Duncan McLaren continues his visits to locations associated with what he calls Evelyn Waugh’s Piers Court years. The first of these is “An Arsonist’s Progress” which explores the evolution of what became Waugh’s story Love Among the Ruins. This began its gestation in the 15-month period between the completion of Helena and the beginning of his work on Men at Arms in June 1951. His early drafts were called “A Pilgrim’s Progress,” but when he circulated them among possible publishers they excited little interest. McLaren begins his discussion with a comparison of this early version with what finally emerged in 1953 as the published novella. He uses the description of that early draft in Robert Murray Davis’ 1989 study Evelyn Waugh and the Forms of His Times. McLaren explains how events in Waugh’s life during this period influenced both the early version and the changes he incorporated in the final version. There were several foreign trips, including the one to the Middle East which resulted in The Holy Places, and the birth of his youngest son, Septimus. McLaren had previously posted an entry on the final text of Love Among the Ruins, which should be read before this latest contribution, at least by those interested in the book rather than Waugh’s life story. They are separated by some intervening articles in McLaren’s index.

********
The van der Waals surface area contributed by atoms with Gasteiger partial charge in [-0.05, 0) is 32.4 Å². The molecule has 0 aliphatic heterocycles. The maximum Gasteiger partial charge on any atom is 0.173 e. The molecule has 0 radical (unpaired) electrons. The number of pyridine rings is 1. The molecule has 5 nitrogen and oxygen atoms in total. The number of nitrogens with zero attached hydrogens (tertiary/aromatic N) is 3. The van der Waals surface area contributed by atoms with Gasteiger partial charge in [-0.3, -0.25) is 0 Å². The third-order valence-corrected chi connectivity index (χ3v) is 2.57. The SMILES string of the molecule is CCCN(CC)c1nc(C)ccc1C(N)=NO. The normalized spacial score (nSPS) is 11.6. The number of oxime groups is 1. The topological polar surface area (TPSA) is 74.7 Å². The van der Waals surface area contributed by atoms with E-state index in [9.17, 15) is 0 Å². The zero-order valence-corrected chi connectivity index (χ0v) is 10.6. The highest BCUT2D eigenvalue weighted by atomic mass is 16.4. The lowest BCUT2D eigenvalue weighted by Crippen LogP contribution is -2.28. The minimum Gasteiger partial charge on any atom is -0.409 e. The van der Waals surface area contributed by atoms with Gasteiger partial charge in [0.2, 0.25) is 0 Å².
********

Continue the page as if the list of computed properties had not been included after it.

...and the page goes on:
Another recent entry, “With Evelyn to Arran or Offs and Toffs,” deals with the first part of Officers and Gentlemen and includes a description of McLaren’s recent trip to the Scottish isles where Waugh trained as a commando. Among McLaren’s usual interweaving of present locations with the ones described in Waugh’s novel, diaries and letters is a brilliant re-creation of the dinner of Guy Crouchback and Tommy Blackhouse at the castle of Colonel Campbell, the Laird of Mugg, the fictional island where they are stationed. McLaren is able to identify the castle on the island of Arran which Waugh used as a model and further connect it with Waugh himself, using the recent memoirs of a former resident of that structure. To say any more would risk spoiling the enjoyment of one of McLaren’s best efforts along this line. It is highly recommended.
Randolph Churchill also plays a major role in this essay as he was training in the islands at the same time as Waugh but with a different unit. McLaren rearranges things to suit his own narrative that brings them together frequently. The essay ends with McLaren’s hilarious reworking of some of Winston Churchill’s famous lines from his early wartime speeches appearing in a volume (Into Battle) edited by Randolph and published in early 1941. Be sure to read to the end of the essay to pick these up.